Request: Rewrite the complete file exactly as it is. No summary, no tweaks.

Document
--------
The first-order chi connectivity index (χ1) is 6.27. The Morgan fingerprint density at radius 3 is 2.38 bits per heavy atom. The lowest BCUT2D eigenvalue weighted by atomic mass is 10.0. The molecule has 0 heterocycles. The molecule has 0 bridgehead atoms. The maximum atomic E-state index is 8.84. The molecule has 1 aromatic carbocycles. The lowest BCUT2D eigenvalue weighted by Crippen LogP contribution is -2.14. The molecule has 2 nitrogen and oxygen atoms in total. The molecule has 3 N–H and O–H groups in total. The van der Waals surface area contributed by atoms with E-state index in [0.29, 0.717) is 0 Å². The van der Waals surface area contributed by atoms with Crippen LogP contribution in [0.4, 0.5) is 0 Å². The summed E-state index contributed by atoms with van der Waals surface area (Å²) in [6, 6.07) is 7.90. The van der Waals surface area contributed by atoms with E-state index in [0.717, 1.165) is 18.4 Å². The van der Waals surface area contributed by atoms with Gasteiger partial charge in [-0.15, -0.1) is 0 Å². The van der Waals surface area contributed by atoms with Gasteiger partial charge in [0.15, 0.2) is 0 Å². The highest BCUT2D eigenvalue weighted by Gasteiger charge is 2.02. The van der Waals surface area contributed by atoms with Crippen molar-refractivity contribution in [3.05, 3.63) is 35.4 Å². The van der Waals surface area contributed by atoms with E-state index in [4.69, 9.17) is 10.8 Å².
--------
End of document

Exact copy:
The first-order chi connectivity index (χ1) is 6.27. The Morgan fingerprint density at radius 3 is 2.38 bits per heavy atom. The lowest BCUT2D eigenvalue weighted by atomic mass is 10.0. The molecule has 0 heterocycles. The molecule has 0 bridgehead atoms. The maximum atomic E-state index is 8.84. The molecule has 1 aromatic carbocycles. The lowest BCUT2D eigenvalue weighted by Crippen LogP contribution is -2.14. The molecule has 2 nitrogen and oxygen atoms in total. The molecule has 3 N–H and O–H groups in total. The van der Waals surface area contributed by atoms with E-state index in [0.29, 0.717) is 0 Å². The van der Waals surface area contributed by atoms with Crippen LogP contribution in [0.4, 0.5) is 0 Å². The summed E-state index contributed by atoms with van der Waals surface area (Å²) in [6, 6.07) is 7.90. The van der Waals surface area contributed by atoms with E-state index in [0.717, 1.165) is 18.4 Å². The van der Waals surface area contributed by atoms with Gasteiger partial charge in [-0.15, -0.1) is 0 Å². The van der Waals surface area contributed by atoms with Gasteiger partial charge in [0.15, 0.2) is 0 Å². The highest BCUT2D eigenvalue weighted by Gasteiger charge is 2.02. The van der Waals surface area contributed by atoms with Crippen molar-refractivity contribution in [3.05, 3.63) is 35.4 Å². The van der Waals surface area contributed by atoms with E-state index in [4.69, 9.17) is 10.8 Å².